Ketchup

Ketchup

Who invented Ketchup? The name of the person credited with inventing Ketchup is James Mease (1771 - 1846). James Mease is not only famous as the American inventor of Ketchup but also as a scientist and horticulturalist. When was Ketchup invented? James Mease invented Ketchup in 1812, during the First US Industrial Revolution (1700 - 1860) period of invention. Discover how the tomato became the main ingredient of ketchup and why the tomato was referred to as the  "poison apple" and then the "love apple".

Definition of Ketchup: Ketchup is defined as a thick, smooth-textured, spicy tale sauce (condiment) designed to enhance the flavor or enjoyment of food. The main ingredients of ketchup are tomatoes, vinegar, salt, spices, flavorings, onion and garlic.

Tomato plants are classified as a type of deadly nightshade, a poisonous family of the highly toxin Solanaceae plants.

 

Facts about who invented Ketchup

 

 Inventions and Inventors Index

 

Fact File about the Invention of Ketchup: Invention: Ketchup *** Date of Invention: 1812 *** Name of Inventor: James Mease *** Lifespan of Inventor: 1771 - 1846 *** Nationality of Inventor: American *** Historical Period: First US Industrial Revolution (1700 - 1860) *** Category: Food and Drink *** Country of Origin: America *** Facts about the Inventor, James Mease,and the invention of Ketchup ***

Fact 1: Who invented Ketchup? Ketchup was invented by James Mease in 1812 during the First US Industrial Revolution era of inventions (1700 - 1860).

Fact 2: Who invented Ketchup? The word 'Ketchup' derives from the Chinese word 'ke-chiap' meaning "brine of fish" that consisted of pickled fish and spices.

Fact 3: Who invented Ketchup? The Chinese 'ke-chiap' was brought to England by early European sailors, explorers and merchants during the first half of the 14th century of the Middle Ages who were involved in the lucrative Spice Trade.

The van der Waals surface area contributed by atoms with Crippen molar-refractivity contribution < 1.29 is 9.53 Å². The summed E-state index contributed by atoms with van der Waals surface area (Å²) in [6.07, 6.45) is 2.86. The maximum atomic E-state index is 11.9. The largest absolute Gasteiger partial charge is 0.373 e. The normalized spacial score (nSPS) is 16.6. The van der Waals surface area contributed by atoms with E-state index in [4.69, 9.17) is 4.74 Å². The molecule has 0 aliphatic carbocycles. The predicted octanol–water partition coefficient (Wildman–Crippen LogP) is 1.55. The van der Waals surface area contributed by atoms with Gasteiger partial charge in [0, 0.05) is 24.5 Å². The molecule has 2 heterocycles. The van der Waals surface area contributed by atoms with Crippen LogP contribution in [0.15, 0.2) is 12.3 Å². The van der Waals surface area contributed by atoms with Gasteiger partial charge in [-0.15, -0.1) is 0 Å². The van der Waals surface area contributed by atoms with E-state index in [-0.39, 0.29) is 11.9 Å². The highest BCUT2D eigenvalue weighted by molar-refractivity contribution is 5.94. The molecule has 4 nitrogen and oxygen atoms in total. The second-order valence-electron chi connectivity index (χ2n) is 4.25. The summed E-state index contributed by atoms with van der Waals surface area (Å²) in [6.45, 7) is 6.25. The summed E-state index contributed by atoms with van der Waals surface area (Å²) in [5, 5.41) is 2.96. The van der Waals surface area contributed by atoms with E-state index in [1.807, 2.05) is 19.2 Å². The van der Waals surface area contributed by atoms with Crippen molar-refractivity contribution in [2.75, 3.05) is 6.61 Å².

Fact 4: Who invented Ketchup? Pickling in a salt brine was the standard method of preserving fish during the Middle Ages and spices were added to disguise the salty taste. The Chinese recipe for 'ke-chiap' was used by cooks preparing food supplies for the long voyage back to Europe.

Fact 5: Who invented Ketchup? The word 'koechiap' was Anglicized as 'Catsup' then as 'Catchup' and finally  as 'Ketchup' by the early seamen and was used in soups and stews to add flavor.

Fact 6: Who invented Ketchup? The first written record of the word 'Ketchup' appeared in 1690 that detailed a vocabulary of slang, called 'Dictionary of the Canting Crew', that was used by vulgar, unsavoury lower classes such as thieves, beggars and cheats.

Fact 7: Who invented Ketchup? Ketchup was originally a fish sauce but the word came to be used in English for a wide variety of spiced gravies and sauces that were used with both fish and meat with mushrooms as a primary ingredient but at this point in time tomatoes were not used.

Fact 8: Who invented Ketchup? Tomatoes originated from the Andes, in Peru, Bolivia, Chile and Ecuador and were introduced to the early Spanish explorers of the New World by the Incas. The Spanish conquistadors took the seeds across the Atlantic to the Southern Europeans and the quick growing tomatoes flourished in Meditteranean gardens and kitchens. In Northern Europe it was a completely different story.

Fact 9: Who invented Ketchup? When Tomatoes were first introduced to England wealthy people become sick and died after eating them and they were given the nickname "poison apple". Tomatoes were served to the upper classes on pewter plates, which were high in lead content. Tomatoes, being high in acid, would cause the lead to leach into the food, resulting in lead poisoning and death.

Fact 10: Who invented Ketchup? Most people in England and other Northern European countries avoided eating tomatoes, the "poison apples", for nearly two hundred years. However poor people, who ate from wooden plates, never suffered any ill effects from eating tomatoes.

Fact 11: Who invented Ketchup? Early European immigrants to the American colonies, many from poor backgrounds, were aware that tomatoes were edible. The Spanish colonists in 'New Spain' who had settled in the southeastern states of New Mexico, Arizona, Florida, South Carolina and across the Mississippi River all enjoyed tomatoes and the scepticism surrounding the tomato slowly disappeared from the French, British and Dutch colonies of the New World.